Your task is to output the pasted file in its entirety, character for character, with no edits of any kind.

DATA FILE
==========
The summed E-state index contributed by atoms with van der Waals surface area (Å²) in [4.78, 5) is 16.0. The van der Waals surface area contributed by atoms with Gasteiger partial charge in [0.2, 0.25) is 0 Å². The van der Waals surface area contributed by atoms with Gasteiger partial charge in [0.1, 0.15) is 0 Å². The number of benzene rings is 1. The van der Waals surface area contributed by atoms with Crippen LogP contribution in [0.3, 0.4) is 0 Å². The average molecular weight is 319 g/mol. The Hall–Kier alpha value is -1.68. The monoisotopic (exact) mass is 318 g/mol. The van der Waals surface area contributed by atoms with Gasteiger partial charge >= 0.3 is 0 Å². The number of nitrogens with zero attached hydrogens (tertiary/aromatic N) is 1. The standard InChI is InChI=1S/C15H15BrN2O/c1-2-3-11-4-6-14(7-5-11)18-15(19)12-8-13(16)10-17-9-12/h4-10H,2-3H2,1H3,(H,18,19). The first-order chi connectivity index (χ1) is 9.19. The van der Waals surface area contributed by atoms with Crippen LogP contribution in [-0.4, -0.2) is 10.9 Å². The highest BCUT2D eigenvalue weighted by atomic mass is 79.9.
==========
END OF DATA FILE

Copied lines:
The summed E-state index contributed by atoms with van der Waals surface area (Å²) in [4.78, 5) is 16.0. The van der Waals surface area contributed by atoms with Gasteiger partial charge in [0.2, 0.25) is 0 Å². The van der Waals surface area contributed by atoms with Gasteiger partial charge in [0.1, 0.15) is 0 Å². The number of benzene rings is 1. The van der Waals surface area contributed by atoms with Crippen LogP contribution in [0.3, 0.4) is 0 Å². The average molecular weight is 319 g/mol. The Hall–Kier alpha value is -1.68. The monoisotopic (exact) mass is 318 g/mol. The van der Waals surface area contributed by atoms with Gasteiger partial charge >= 0.3 is 0 Å². The number of nitrogens with zero attached hydrogens (tertiary/aromatic N) is 1. The standard InChI is InChI=1S/C15H15BrN2O/c1-2-3-11-4-6-14(7-5-11)18-15(19)12-8-13(16)10-17-9-12/h4-10H,2-3H2,1H3,(H,18,19). The first-order chi connectivity index (χ1) is 9.19. The van der Waals surface area contributed by atoms with Crippen LogP contribution in [-0.4, -0.2) is 10.9 Å². The highest BCUT2D eigenvalue weighted by atomic mass is 79.9.